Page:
The patent system, in the USA and many places besides, is broken. That’s an assertion that seems indisputable. Debate ensues only when we discuss what should be done to rectify the problem.
It’s at that point that disputants generally break into two groups: one specifying a need for further, tighter regulatory measures that insist a patentable idea be practically demonstrable in the form of a working prototype or a finished products; and another group, philosophically libertarian, that proposes the elimination of patent law completely. This latter group contends that ideas shouldn’t be fenced inside a regulatory framework, that they should be free to circulate.
I have some sympathy for the latter viewpoint, but I think the first approach is the only practical way forward. I acknowledge that further regulation could complicate and compound the problem. Regulation, after all, has unintended as well as intended consequences.
Patents are a prime example. The purpose of patents was (and supposedly is) to protect and foster innovation, so that individuals and organizations could pursue research and development, often at great cost and over lengthy periods, that would eventually result in commercialized products and services for the presumed benefit of — don’t laugh — the greater good.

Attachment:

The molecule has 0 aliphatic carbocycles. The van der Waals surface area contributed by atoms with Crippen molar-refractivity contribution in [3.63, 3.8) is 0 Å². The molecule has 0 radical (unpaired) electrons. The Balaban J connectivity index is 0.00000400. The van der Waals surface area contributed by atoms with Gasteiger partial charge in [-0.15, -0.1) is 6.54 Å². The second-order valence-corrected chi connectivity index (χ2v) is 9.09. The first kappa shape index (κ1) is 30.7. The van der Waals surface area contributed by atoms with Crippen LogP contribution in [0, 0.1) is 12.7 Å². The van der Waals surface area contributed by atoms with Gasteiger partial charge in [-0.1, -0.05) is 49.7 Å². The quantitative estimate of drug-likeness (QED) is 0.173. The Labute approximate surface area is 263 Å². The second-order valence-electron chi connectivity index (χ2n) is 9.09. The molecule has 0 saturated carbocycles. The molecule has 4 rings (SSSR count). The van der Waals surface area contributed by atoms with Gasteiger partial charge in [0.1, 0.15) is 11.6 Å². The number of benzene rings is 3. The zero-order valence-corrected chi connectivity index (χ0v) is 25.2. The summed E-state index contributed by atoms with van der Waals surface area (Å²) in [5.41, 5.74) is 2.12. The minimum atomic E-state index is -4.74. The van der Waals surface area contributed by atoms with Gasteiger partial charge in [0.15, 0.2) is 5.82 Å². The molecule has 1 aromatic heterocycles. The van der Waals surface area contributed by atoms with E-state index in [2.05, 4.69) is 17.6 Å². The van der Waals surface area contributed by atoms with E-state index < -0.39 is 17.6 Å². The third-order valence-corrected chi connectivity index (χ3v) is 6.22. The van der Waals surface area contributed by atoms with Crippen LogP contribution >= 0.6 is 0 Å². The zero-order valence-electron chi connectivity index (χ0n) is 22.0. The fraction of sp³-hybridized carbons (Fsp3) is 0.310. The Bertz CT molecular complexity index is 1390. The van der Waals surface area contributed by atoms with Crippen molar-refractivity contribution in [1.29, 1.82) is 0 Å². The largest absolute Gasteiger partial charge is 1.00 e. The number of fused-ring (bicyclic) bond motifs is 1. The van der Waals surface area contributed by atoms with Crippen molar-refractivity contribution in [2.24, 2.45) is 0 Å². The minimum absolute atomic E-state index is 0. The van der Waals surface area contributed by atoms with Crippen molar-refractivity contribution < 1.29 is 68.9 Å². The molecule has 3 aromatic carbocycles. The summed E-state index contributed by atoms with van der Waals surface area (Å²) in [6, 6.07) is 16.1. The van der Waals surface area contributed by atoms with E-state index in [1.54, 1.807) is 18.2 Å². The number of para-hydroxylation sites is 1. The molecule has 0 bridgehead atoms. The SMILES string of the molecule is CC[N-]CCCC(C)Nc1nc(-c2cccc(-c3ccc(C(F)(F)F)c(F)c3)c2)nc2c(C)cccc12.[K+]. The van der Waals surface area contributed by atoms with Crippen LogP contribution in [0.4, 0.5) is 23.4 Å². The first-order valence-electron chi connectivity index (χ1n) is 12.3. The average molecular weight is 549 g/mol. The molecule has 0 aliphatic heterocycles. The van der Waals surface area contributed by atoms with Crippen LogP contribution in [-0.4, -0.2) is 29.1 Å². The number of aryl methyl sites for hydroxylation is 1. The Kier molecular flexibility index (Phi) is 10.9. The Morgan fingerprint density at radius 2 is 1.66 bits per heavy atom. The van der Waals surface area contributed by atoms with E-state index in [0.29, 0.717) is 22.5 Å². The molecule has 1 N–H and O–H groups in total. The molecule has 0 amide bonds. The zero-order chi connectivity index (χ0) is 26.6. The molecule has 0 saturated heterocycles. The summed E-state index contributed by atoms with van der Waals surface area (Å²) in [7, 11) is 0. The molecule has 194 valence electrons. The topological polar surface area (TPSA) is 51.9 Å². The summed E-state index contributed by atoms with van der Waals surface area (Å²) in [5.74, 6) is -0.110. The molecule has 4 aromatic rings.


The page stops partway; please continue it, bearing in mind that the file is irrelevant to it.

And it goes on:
Well, it hasn’t worked out that way in practice, has it? Instead, we have seen the rise of despicable “patent trolls” and commercial endeavors, such as Nathan Myhrvold’s Intellectual Ventures, that have no intention of developing and making manifest abstract ideas that the organization’s lawyers rush to patent after brainstorming sessions.
I humbly posit that the creation of patent trolls and companies such as Intellectual Ventures were not what the creators of patent law had intended to result from their work. Which brings us to the question: How is it possible to change patent law without entailing further unintended consequences?
Several proposals have been mooted over in the comments section at Timothy B. Lee’s Bottom-Up blog. There’s an urgent need for patent reform, no question. We just have to take care that the prescriptive cure is well considered, thorough, and mitigates the quantity and severity of unintended consequences.
In other words, we need to be cognizant that good intentions alone won’t keep us from stumbling along a wayward path to litigious hell.